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Consumer confidence sunk by inflation, rate risk


Consumer confidence slumped six per cent in the past week following a spike in inflation to its highest level in two decades and the risk that it will trigger an imminent rise in interest rates.

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The fall in the ANZ-Roy Morgan consumer confidence index – a pointer to future household spending – was the biggest weekly drop since mid-January when the COVID-19 Omicron variant surged.

“The strong inflation result of 5.1 per cent was likely the primary driver of the drop in confidence as it increases the prospect of interest rate hikes by the Reserve Bank in the near future,” ANZ head of Australian economics David Plank said.

This was supported by confidence dropping 9.6 per cent among people “paying off their home loan”, while for people who already own their home or are renting confidence dropped by 4.7 per cent and 4.2 per cent respectively.

Economists generally are convinced the RBA will lift the cash rate at Tuesday’s monthly board meeting, which would be the first increase in more than a decade.

Financial markets are priced for the risk of a 0.15 per cent rise in the cash rate to 0.25 per cent, which is expected to be followed by increases of 0.25 per cent in subsequent months.

But not all economists are on board with a move at this meeting, particularly in the middle of a federal election campaign.

“The RBA is independent and will no doubt act as it sees fit to achieve its mandate,” HSBC chief economist Paul Bloxham said.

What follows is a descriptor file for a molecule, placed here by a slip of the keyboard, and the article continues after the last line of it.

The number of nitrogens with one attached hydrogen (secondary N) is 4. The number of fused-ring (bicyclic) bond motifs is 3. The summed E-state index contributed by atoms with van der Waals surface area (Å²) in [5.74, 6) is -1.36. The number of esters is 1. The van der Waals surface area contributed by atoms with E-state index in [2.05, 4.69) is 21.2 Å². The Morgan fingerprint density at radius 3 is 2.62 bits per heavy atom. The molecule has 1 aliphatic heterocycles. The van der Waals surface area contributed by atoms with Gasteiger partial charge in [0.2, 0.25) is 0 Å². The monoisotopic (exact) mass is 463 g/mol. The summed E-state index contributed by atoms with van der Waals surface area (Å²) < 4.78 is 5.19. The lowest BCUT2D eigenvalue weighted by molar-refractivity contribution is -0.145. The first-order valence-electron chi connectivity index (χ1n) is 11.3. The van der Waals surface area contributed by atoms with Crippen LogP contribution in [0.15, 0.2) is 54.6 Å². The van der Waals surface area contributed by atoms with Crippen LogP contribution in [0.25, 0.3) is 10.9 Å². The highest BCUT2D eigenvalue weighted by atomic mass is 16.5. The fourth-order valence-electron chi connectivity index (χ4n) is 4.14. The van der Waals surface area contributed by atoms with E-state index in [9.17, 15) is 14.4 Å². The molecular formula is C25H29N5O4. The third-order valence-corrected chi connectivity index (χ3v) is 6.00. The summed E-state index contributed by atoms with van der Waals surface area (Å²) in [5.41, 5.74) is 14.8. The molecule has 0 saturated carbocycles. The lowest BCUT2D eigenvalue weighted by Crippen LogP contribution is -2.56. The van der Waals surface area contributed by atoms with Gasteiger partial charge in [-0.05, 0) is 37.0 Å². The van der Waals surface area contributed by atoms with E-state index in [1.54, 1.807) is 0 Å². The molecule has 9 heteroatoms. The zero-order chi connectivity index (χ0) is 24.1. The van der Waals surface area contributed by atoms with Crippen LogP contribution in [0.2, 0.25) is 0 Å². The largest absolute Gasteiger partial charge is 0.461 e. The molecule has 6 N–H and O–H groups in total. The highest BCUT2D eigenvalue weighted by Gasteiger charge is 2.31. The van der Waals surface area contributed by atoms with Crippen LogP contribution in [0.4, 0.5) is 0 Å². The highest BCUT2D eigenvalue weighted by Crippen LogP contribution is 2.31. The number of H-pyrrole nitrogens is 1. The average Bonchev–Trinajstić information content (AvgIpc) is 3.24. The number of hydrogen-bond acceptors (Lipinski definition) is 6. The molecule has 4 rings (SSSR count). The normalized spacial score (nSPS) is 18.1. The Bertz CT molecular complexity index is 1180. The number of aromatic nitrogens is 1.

“But raising the cash rate 18 days before an election – the first hike in over a decade – would put the RBA right in the political mix.”

He believes it would be better to move in June by 0.4 per cent to 0.5 per cent and by which time the central bank will have seen the latest wage growth figures on May 18.

The last time the cash rate was increased during an election campaign was in 2007, a poll former Liberal prime minister John Howard went on to lose after campaigning on lower interest rates under his government.

The Morrison government is putting on a brave face after campaign advertising boasted interest rates have been lower under the Liberals than Labor over the past 30 years.

“Australia’s official cash rate has been sitting at 0.1 per cent for 18 months, that the lowest ever level we have seen in Australia,” Finance Minister Simon Birmingham told Sky News.

“There was always going to be some normalisation, particularly at a time where we are now facing huge international and global uncertainty.”

Prime Minister Scott Morrison went further addressing reporters on the campaign trail on Monday, saying it wasn’t about politics, it’s about what people pay on their mortgages.

“That is what I am concerned about. I mean, sometimes you guys always see things through a totally political lens. I don’t. And Australians don’t.”

Labor’s finance spokeswoman Katy Gallagher agreed a rate increase will be the decision of the independent RBA.

“But, the responsibility the prime minister has is for the cost of living crisis that is hitting the country,” she told ABC television.

“You’re hard-pressed to get between him and a camera and a microphone when things are going well, when things are tough, it’s always someone else’s fault.”


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